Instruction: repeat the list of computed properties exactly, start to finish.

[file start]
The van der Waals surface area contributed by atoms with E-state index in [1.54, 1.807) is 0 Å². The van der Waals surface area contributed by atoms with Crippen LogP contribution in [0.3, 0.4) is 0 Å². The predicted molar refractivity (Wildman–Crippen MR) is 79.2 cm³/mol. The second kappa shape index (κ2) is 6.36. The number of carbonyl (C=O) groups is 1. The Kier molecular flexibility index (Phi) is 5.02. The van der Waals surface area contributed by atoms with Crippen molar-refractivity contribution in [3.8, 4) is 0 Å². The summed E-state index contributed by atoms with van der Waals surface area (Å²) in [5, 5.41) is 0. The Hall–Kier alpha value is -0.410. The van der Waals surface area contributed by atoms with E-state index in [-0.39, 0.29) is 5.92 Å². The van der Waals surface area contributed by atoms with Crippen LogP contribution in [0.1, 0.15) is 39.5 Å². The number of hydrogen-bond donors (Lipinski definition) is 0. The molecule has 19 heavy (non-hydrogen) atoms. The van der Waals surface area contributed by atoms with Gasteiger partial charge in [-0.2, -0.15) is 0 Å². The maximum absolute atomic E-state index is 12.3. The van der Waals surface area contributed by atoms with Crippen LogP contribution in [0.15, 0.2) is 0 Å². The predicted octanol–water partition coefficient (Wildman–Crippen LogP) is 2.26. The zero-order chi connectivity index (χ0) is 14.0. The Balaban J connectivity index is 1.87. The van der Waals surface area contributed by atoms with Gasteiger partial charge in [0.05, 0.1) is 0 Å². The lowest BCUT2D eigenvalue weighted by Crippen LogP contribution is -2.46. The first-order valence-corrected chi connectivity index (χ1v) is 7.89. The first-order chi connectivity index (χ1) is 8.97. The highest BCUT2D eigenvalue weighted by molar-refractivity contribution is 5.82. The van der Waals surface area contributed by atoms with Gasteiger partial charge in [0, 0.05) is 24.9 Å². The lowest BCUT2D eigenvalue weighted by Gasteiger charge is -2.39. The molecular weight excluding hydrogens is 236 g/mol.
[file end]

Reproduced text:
The van der Waals surface area contributed by atoms with E-state index in [1.54, 1.807) is 0 Å². The van der Waals surface area contributed by atoms with Crippen LogP contribution in [0.3, 0.4) is 0 Å². The predicted molar refractivity (Wildman–Crippen MR) is 79.2 cm³/mol. The second kappa shape index (κ2) is 6.36. The number of carbonyl (C=O) groups is 1. The Kier molecular flexibility index (Phi) is 5.02. The van der Waals surface area contributed by atoms with Crippen molar-refractivity contribution in [3.8, 4) is 0 Å². The summed E-state index contributed by atoms with van der Waals surface area (Å²) in [5, 5.41) is 0. The Hall–Kier alpha value is -0.410. The van der Waals surface area contributed by atoms with E-state index in [-0.39, 0.29) is 5.92 Å². The van der Waals surface area contributed by atoms with Crippen LogP contribution in [0.1, 0.15) is 39.5 Å². The number of hydrogen-bond donors (Lipinski definition) is 0. The molecule has 19 heavy (non-hydrogen) atoms. The van der Waals surface area contributed by atoms with Gasteiger partial charge in [-0.2, -0.15) is 0 Å². The maximum absolute atomic E-state index is 12.3. The van der Waals surface area contributed by atoms with Crippen LogP contribution in [0.15, 0.2) is 0 Å². The predicted octanol–water partition coefficient (Wildman–Crippen LogP) is 2.26. The zero-order chi connectivity index (χ0) is 14.0. The Balaban J connectivity index is 1.87. The van der Waals surface area contributed by atoms with Gasteiger partial charge in [0.05, 0.1) is 0 Å². The lowest BCUT2D eigenvalue weighted by Crippen LogP contribution is -2.46. The first-order valence-corrected chi connectivity index (χ1v) is 7.89. The first-order chi connectivity index (χ1) is 8.97. The highest BCUT2D eigenvalue weighted by molar-refractivity contribution is 5.82. The van der Waals surface area contributed by atoms with Gasteiger partial charge in [0, 0.05) is 24.9 Å². The lowest BCUT2D eigenvalue weighted by Gasteiger charge is -2.39. The molecular weight excluding hydrogens is 236 g/mol.